an epidemiologic study of this issue published in 2002 found no link between breast cancer
risk and antiperspirant or deodorant use. Another study published in 2003 reported younger
women who were diagnosed with breast cancer said they used antiperspirants and started
shaving their underarms earlier and more often than women who were diagnosed when they
were older. But this study did not include a control group of women without breast cancer
and has been criticized by experts, the ACS reports.

Wearing a bra for a whole day compresses the lymphatic system of the breast, resulting in
accumulation of toxins that cause breast cancer.

       The ACS says there are no scientifically valid studies that show wearing bras of any
type causes breast cancer. The claim making its way through e-mails appears to be based on
the writings of a husband and wife team of medical anthropologists who link breast cancer to
wearing a bra. However, their study was not conducted according to standard principles of
epidemiological research and did not take into consideration other variables, including known
risk factors for breast cancer, the ACS notes.

Paget's disease, which looks like a rash around the nipple, is a rare form of breast cancer
that can be misdiagnosed as a dermatological condition.

       This e-mail myth is actually a very plausible description of a case of this rare disease,
says the ACS's medical editor, Ted Gansler. "I do not doubt that some cases of Paget's
disease might be initially overlooked and attributed to a benign skin condition," Gansler
states. Paget's disease starts in the breast ducts and spreads to the skin of the nipple and then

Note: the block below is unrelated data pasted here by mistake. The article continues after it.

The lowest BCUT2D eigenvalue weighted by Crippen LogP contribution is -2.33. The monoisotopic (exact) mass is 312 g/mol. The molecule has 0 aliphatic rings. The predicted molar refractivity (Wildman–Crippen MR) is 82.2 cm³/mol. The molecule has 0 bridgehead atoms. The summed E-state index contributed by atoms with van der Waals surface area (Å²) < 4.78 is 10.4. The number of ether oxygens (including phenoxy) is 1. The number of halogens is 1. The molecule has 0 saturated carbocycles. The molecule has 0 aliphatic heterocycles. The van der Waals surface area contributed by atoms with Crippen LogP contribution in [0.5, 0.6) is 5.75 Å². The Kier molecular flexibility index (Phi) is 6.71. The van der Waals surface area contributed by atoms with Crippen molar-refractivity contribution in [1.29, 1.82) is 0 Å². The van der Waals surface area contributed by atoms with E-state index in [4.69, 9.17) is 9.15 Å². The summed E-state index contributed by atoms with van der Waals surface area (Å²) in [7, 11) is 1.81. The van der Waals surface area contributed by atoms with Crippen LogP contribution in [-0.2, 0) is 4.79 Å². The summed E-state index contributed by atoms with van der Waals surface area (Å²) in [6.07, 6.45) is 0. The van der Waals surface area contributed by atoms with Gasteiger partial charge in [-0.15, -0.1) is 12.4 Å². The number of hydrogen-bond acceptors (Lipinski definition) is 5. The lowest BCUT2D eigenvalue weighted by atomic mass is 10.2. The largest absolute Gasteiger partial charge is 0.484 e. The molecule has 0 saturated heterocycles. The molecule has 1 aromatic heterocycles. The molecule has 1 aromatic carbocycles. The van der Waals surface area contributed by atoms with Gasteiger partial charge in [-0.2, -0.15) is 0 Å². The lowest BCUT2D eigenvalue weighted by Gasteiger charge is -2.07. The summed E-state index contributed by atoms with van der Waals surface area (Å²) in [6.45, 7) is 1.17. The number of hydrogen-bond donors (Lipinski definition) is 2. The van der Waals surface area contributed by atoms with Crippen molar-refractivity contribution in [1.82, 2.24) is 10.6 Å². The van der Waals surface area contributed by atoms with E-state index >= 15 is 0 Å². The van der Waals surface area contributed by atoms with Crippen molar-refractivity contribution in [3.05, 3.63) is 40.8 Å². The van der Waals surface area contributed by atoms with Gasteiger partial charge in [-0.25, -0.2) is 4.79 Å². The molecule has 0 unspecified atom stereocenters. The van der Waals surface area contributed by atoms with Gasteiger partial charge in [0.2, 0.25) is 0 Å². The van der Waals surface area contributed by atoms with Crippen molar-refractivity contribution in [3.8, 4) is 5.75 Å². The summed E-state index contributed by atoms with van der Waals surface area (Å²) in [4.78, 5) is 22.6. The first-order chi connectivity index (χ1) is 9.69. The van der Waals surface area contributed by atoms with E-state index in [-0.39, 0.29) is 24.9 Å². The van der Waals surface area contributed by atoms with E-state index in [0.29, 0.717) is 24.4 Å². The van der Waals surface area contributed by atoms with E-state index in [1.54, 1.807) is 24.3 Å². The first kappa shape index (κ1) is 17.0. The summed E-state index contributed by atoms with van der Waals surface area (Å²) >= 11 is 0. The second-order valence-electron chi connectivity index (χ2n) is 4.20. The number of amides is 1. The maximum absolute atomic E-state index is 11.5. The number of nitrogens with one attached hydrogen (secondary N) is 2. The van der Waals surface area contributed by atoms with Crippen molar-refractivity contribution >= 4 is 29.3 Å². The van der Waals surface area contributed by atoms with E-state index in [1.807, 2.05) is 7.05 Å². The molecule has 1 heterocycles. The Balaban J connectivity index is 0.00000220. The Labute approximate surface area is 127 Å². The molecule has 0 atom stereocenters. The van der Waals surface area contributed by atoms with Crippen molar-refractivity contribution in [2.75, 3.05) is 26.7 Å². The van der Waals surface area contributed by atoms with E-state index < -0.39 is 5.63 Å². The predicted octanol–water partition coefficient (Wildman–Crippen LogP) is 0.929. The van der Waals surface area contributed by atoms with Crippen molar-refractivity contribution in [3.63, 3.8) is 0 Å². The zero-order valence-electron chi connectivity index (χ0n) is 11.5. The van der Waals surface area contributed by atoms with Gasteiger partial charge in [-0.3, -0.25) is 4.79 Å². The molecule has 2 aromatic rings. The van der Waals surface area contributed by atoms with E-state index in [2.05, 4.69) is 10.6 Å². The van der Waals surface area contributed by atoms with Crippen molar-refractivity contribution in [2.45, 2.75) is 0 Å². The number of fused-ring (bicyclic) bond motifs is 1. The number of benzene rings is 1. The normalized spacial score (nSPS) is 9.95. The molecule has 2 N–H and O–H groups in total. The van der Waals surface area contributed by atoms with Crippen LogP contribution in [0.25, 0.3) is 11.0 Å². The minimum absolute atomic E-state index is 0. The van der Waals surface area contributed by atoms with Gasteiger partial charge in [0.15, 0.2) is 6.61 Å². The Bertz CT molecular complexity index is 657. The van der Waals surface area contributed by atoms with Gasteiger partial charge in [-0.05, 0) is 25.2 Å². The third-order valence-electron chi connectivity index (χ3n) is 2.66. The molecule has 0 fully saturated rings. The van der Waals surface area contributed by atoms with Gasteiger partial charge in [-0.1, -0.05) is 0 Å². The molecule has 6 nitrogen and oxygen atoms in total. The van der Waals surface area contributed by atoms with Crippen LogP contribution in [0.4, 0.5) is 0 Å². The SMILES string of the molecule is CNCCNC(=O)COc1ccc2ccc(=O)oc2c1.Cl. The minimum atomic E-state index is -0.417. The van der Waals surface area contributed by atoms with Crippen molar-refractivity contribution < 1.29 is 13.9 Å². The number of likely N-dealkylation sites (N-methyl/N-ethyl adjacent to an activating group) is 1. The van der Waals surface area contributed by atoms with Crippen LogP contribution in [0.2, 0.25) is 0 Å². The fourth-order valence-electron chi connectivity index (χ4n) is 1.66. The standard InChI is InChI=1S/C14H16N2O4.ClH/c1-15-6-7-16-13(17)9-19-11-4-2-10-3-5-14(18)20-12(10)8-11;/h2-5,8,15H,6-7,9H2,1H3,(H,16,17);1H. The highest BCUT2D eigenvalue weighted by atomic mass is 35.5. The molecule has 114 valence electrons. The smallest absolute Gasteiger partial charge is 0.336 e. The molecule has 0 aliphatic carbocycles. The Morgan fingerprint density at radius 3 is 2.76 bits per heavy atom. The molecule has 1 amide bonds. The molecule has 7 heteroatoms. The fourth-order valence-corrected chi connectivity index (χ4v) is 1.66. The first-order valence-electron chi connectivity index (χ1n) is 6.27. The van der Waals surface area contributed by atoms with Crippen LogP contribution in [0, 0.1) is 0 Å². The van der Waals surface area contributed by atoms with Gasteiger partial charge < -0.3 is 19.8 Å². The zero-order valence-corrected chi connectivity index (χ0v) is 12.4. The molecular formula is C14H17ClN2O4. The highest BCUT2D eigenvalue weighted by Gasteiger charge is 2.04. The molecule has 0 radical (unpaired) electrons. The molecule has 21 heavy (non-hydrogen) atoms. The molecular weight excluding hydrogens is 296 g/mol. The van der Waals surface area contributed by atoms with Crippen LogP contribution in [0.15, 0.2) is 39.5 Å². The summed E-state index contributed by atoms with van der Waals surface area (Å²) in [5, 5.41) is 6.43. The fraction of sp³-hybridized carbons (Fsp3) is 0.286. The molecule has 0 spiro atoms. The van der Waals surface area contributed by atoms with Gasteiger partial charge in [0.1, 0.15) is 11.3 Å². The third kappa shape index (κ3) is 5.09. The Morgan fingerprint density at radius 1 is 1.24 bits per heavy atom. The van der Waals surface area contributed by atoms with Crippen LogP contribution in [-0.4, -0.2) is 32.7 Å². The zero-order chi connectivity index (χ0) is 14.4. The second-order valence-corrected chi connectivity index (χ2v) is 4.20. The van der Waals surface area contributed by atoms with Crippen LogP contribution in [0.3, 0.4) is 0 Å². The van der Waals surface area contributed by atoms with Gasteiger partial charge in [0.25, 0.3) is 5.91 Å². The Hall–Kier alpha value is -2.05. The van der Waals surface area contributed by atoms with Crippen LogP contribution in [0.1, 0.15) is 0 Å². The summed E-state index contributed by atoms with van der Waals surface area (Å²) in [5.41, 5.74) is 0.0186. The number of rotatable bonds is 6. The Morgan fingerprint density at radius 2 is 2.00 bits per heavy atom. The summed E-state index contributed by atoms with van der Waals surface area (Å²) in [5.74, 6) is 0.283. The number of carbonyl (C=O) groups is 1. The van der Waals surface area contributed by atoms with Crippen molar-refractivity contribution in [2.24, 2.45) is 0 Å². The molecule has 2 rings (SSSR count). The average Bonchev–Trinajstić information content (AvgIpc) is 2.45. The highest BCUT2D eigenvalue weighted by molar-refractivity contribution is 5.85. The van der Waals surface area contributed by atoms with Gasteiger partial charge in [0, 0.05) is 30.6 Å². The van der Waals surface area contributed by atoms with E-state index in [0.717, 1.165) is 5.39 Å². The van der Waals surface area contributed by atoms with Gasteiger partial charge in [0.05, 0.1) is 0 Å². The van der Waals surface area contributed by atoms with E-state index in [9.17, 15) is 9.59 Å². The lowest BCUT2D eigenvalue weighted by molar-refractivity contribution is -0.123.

to the areola, the dark circle around the nipple. Paget's disease accounts for only 1 percent of
all cases of breast cancer. The skin of the nipple and areola often appears crusted, scaly, and
red, with areas of bleeding or oozing. The woman may notice burning or itching. See a doctor
if any change occurs, such as development of a lump or swelling in the breast or underarm
area, skin irritation or dimpling, nipple pain or retraction (turning inward), redness or
scaliness of the nipple or breast skin, or a discharge other than breast milk, the ACS
recommends.

Power lines, microwave ovens and TV could cause breast cancer.

       There have been several studies over the past 15 years evaluating children's and
adults' residential exposure to electro-magnetic fields in relation to breast cancer, brain cancer
and leukemia, most of which have been inconclusive, the National Cancer Institute says. Still,
the National Institute of Environmental Health Sciences recommends increasing the space
between devices that emit EMFs, including TVs, microwaves and electric blankets, and
yourself and discouraging children from playing near power lines. EMFs are emitted from
devices that produce, transmit or use electric power.

You can only inherit breast cancer from your mother's side of the family.

Not true, says the NCI. Genes related to it can be inherited from your father's side, too.

				
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Description: Breast cancer strikes fear in women's hearts. It is the leading cause of cancer in women, with 207,090 women expected to be diagnosed with the disease this year alone, and is expected to claim the lives of more than 40,000 women in 2010, according to the American Cancer Society. Many of its victims are scarred by the trauma of going through treatments and possibly losing part of their womanhood.